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Brexit: The potential outcomes

Brexit: The potential outcomes

It’s been an unprecedented week for the British Parliament; The government were held in contempt of Parliament for the first time in history for withholding Brexit legal advice against the will of the house, the government lost 3 votes in a day for the first time in nearly 40 years and Theresa May’s government is currently hanging by the thinnest metaphorical thread imaginable.

On Tuesday 11th MP’s will vote on Theresa May’s Brexit deal, negotiated at painful length over 2 years, but the government is expected to lose by anything up to 400 votes which would more than likely be the most devastating defeat for a sitting UK government in over a century.

You wouldn’t be alone in feeling a pang of sympathy for the Prime Minister given that she appears to have done her best to negotiate a deal which by most approximations has been almost impossible to get over the line and, certainly, was never likely to please everybody.

In some ways you might marvel at just how much she’s managed to please absolutely nobody. This isn’t the place to go into detailed analysis about the deal that’s been negotiated but currently, the ‘Irish backstop’ appears to be the biggest source of frustration for many MP’s.

Described as an insurance policy for keeping the Irish border open, the backstop comes into force if the UK is unable to negotiate a Free Trade Arrangement (FTA) before the end of the 2 year transition period. According to the legal advice of the Attorney General, which the government attempted to keep confidential, the UK has no ability to unilaterally withdraw from the arrangement meaning that theoretically, it could be kept in place indefinitely should the EU decide to.

If the government lose the vote on Tuesday, as they are widely expected to, then Britain hits unprecedented times once again, potentially causing a constitutional crisis not seen since the English Civil War.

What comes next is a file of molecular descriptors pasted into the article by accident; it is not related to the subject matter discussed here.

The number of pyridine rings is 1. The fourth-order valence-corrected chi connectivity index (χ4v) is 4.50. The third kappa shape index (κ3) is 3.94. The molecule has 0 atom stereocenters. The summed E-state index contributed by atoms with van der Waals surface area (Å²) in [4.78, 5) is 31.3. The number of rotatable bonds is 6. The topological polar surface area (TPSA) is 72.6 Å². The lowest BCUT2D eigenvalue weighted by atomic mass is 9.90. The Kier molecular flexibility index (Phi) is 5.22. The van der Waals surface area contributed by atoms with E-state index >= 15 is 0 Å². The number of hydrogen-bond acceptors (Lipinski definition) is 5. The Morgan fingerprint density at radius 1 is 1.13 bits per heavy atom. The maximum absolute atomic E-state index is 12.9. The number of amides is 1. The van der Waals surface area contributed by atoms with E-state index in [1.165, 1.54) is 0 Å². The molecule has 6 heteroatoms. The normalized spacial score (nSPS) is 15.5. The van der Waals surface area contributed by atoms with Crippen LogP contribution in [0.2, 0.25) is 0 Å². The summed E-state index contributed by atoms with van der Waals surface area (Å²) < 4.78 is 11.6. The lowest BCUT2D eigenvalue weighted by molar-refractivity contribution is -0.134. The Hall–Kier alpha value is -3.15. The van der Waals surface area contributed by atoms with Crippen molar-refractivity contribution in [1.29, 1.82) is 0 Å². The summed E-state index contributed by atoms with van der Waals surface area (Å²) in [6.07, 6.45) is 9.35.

It’s widely expected that there are five options now on the table for the government should they lose, which are:

A second MP’s vote

Should the Prime Minister lose the vote then the first option, and most likely, is for her to tweak the political declaration with the help of Brussels, or hope that the markets completely tank enough to panic MP’s into backing her deal in a second vote once minds are concentrated and the threat of ‘no deal’ chaos is real enough.

Potential problems with that are that unless the back stop is removed or the UK are given unilateral rights to withdraw from the back stop there’s little to no chance of enough MP’s backing the deal to give her a majority.

Renegotiate with Brussels

Another option would be to return to Brussels in the hope of winning some concessions in the EU given that her government is unlikely to be able to carry on without it. The hope would be that the EU are willing to concede in order to save her government.

The main issue with this is that the EU have categorically said that the deal cannot be renegotiated and is the only deal available. Whilst there’s a small chance Brussels could help the PM out, the most likely outcome would be the Prime Minister being humiliated by being turned down.

A general election